Emotional Intelligence and Student Retention – Time for a Closer Look
While in the past the focus of a student’s ability was believed to be determined almost exclusively by their IQ, these days there is much talk about the role of emotional intelligence and student retention.
Meeting the higher demands of studying diligently in order to achieve good grades doesn’t end with a students innate mental intelligence. It also requires other various abilities that a person may posses. For one, emotional intelligence and student retention is something that shouldn’t be overlooked as a contributing factor to a person’s ability to do well and make high grades.
While there may not be a direct link between emotional intelligence and a student’s retention, his emotional intelligence is still believed to count considerably. The present belief is that students equipped with even a relatively average IQ and the proper level of emotional intelligence are more likely to succeed academically than those who have relatively high IQ yet lack EQ.
Emotional Intelligence Provides Better Coping Abilities
Having higher emotional intelligence seems to provide better coping mechanisms for students. Emotional intelligence is said to be a better determining factor when qualifying the success of a person in any field of study, accounting for a higher level of student retention in academic programs across the board.
Being emotionally intelligent means that one has the greater capacity to understand oneself and the world in which we live. It may not be emotional intelligence that encourages a student to have more focus on the subject matter which in turn would help him retain information. Yet knowing the importance of focus may be learned through having a suitable emotional intelligence.
Emotionally intelligent students are more likely to show confidence and self trust. They’re also said to have a higher capacity to handle problems more easily and to perform better in terms of academics, given that they’re also endowed with an ideal level of intellect. All these, when combined will contribute to a person’s self-belief and confidence that will move him to perform better in class.
Let’s Consider Other EQ Factors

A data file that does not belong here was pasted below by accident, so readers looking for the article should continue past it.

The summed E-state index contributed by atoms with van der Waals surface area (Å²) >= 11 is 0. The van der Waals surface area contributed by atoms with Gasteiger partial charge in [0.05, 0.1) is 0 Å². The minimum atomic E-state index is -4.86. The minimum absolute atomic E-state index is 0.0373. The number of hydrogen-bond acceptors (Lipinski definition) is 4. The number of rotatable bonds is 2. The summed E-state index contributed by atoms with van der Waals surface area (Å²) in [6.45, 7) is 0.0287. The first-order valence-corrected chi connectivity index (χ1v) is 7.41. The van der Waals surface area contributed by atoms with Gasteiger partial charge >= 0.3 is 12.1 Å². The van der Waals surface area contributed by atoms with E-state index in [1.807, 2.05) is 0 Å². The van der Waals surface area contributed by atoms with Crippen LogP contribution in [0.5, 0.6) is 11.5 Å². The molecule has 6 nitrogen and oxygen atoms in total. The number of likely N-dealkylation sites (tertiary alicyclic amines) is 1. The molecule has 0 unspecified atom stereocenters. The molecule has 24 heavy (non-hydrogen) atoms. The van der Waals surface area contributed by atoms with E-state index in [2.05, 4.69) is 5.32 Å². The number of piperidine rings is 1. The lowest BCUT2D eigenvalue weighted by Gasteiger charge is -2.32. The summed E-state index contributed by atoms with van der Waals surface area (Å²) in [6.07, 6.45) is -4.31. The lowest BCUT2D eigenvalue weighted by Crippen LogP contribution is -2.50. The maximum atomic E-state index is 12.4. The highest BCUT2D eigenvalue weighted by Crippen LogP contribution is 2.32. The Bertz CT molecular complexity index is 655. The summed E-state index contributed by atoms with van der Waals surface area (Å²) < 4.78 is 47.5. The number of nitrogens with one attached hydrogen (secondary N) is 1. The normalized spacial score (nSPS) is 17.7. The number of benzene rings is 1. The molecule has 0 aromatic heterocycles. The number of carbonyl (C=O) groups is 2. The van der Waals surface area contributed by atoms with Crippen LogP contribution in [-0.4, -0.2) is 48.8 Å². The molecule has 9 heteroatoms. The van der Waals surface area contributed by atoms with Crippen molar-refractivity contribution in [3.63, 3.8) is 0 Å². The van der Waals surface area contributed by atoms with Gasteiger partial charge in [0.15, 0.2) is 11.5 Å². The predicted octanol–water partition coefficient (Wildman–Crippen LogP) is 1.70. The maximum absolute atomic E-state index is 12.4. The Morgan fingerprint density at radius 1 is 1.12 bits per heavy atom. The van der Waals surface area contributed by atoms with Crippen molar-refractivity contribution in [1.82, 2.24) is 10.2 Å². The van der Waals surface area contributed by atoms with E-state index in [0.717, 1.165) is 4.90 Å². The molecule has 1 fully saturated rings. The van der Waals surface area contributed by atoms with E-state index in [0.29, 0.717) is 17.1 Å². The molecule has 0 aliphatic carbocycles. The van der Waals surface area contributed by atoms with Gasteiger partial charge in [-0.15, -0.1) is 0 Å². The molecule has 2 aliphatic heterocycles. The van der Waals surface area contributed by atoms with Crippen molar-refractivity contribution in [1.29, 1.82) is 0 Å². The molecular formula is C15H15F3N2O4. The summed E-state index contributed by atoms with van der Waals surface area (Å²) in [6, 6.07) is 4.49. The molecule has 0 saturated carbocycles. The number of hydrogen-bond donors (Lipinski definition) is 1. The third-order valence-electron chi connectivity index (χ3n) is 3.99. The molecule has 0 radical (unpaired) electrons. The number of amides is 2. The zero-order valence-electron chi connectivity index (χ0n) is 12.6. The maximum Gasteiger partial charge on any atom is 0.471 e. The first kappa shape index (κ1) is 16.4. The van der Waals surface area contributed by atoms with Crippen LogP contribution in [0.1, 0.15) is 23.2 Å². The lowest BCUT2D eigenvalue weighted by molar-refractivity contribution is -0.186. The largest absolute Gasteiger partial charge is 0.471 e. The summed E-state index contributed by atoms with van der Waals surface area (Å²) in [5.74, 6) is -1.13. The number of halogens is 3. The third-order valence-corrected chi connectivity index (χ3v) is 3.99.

However, we shouldn’t focus on student retention alone when it comes to a discussion on emotional intelligence. There are various factors that must be considered to help determine the extent of value multiple intelligence has in the academic pursuit of students.
Those who have higher emotional intelligence are also believed to perform better in group situations since they have developed better communication skills including empathy, listening and a number of other social skills.
Emotionally intelligent students are basically those individuals who have more natural tendencies to understand other people’s emotions and to empathize with them. They also know themselves more fully and have the capability to influence other people’s emotions and actions in a stable and not manipulative way.
A Better Ability to Relate Well With Others
Students equipped with higher emotional intelligence also have the tendency to be a bit more conscious of themselves and others. Thus, they create better relationships with themselves and with those they are closely related to. It has been found that when students lack these types of emotional skills it may cause obstructions in learning and thus, have a detrimental effect on the retention of students.
Those who are deficient in emotional intelligence are observed to display behaviors that would link to their dropping out of higher education, more specifically college. Even with a high IQ when students are lacking in these basic emotional skills, they have increased pressure to succeed that can contribute to a higher rate of quitting college.
There are various other reasons that could eventually lead to the drop out of a student but a higher number than ever previously thought can be rooted from the lack of a proper level of emotional intelligence.
Therefore, it’s not only in our personal lives that developing EQ is productive. Emotional intelligence in student retention has been shown to be a contributing factor. The cumulative value of which in a four-year institution will be a good determinant of the student’s failure or success.